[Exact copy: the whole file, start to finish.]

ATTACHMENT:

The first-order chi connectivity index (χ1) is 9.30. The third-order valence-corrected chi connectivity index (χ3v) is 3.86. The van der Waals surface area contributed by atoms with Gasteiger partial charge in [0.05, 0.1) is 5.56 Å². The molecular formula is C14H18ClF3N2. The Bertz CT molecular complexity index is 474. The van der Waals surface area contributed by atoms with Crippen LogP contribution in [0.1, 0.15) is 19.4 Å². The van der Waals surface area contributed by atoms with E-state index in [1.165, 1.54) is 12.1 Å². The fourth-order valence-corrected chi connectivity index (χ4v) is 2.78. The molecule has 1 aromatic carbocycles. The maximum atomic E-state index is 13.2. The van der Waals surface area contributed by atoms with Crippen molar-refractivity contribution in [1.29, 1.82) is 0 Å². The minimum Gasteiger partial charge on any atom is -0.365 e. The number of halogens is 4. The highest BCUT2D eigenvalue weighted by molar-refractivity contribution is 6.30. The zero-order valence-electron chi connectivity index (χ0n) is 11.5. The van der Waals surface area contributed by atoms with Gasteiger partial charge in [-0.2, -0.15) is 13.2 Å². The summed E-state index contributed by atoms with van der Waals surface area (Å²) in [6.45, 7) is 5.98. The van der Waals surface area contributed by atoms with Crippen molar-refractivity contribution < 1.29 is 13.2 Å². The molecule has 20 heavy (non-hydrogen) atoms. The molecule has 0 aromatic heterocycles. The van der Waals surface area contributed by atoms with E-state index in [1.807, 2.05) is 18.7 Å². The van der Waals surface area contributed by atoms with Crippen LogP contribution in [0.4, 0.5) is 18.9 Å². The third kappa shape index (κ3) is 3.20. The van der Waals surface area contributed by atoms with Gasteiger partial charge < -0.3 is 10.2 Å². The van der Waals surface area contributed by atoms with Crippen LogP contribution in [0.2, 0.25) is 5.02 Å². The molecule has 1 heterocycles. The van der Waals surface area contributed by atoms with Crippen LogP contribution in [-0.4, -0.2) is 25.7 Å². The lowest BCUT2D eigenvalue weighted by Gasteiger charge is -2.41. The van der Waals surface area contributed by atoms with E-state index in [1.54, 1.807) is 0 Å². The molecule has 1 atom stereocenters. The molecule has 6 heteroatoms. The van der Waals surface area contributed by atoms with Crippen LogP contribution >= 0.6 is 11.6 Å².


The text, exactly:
The first-order chi connectivity index (χ1) is 9.30. The third-order valence-corrected chi connectivity index (χ3v) is 3.86. The van der Waals surface area contributed by atoms with Gasteiger partial charge in [0.05, 0.1) is 5.56 Å². The molecular formula is C14H18ClF3N2. The Bertz CT molecular complexity index is 474. The van der Waals surface area contributed by atoms with Crippen LogP contribution in [0.1, 0.15) is 19.4 Å². The van der Waals surface area contributed by atoms with E-state index in [1.165, 1.54) is 12.1 Å². The fourth-order valence-corrected chi connectivity index (χ4v) is 2.78. The molecule has 1 aromatic carbocycles. The maximum atomic E-state index is 13.2. The van der Waals surface area contributed by atoms with Crippen molar-refractivity contribution in [1.29, 1.82) is 0 Å². The minimum Gasteiger partial charge on any atom is -0.365 e. The number of halogens is 4. The highest BCUT2D eigenvalue weighted by molar-refractivity contribution is 6.30. The zero-order valence-electron chi connectivity index (χ0n) is 11.5. The van der Waals surface area contributed by atoms with Gasteiger partial charge in [-0.2, -0.15) is 13.2 Å². The summed E-state index contributed by atoms with van der Waals surface area (Å²) in [6.45, 7) is 5.98. The van der Waals surface area contributed by atoms with Crippen molar-refractivity contribution < 1.29 is 13.2 Å². The molecule has 20 heavy (non-hydrogen) atoms. The molecule has 0 aromatic heterocycles. The van der Waals surface area contributed by atoms with E-state index in [1.807, 2.05) is 18.7 Å². The van der Waals surface area contributed by atoms with Crippen LogP contribution in [0.4, 0.5) is 18.9 Å². The third kappa shape index (κ3) is 3.20. The van der Waals surface area contributed by atoms with Gasteiger partial charge < -0.3 is 10.2 Å². The van der Waals surface area contributed by atoms with Crippen LogP contribution in [0.2, 0.25) is 5.02 Å². The molecule has 1 heterocycles. The van der Waals surface area contributed by atoms with Crippen LogP contribution in [-0.4, -0.2) is 25.7 Å². The lowest BCUT2D eigenvalue weighted by Gasteiger charge is -2.41. The van der Waals surface area contributed by atoms with E-state index in [1.54, 1.807) is 0 Å². The molecule has 1 atom stereocenters. The molecule has 6 heteroatoms. The van der Waals surface area contributed by atoms with Crippen LogP contribution >= 0.6 is 11.6 Å².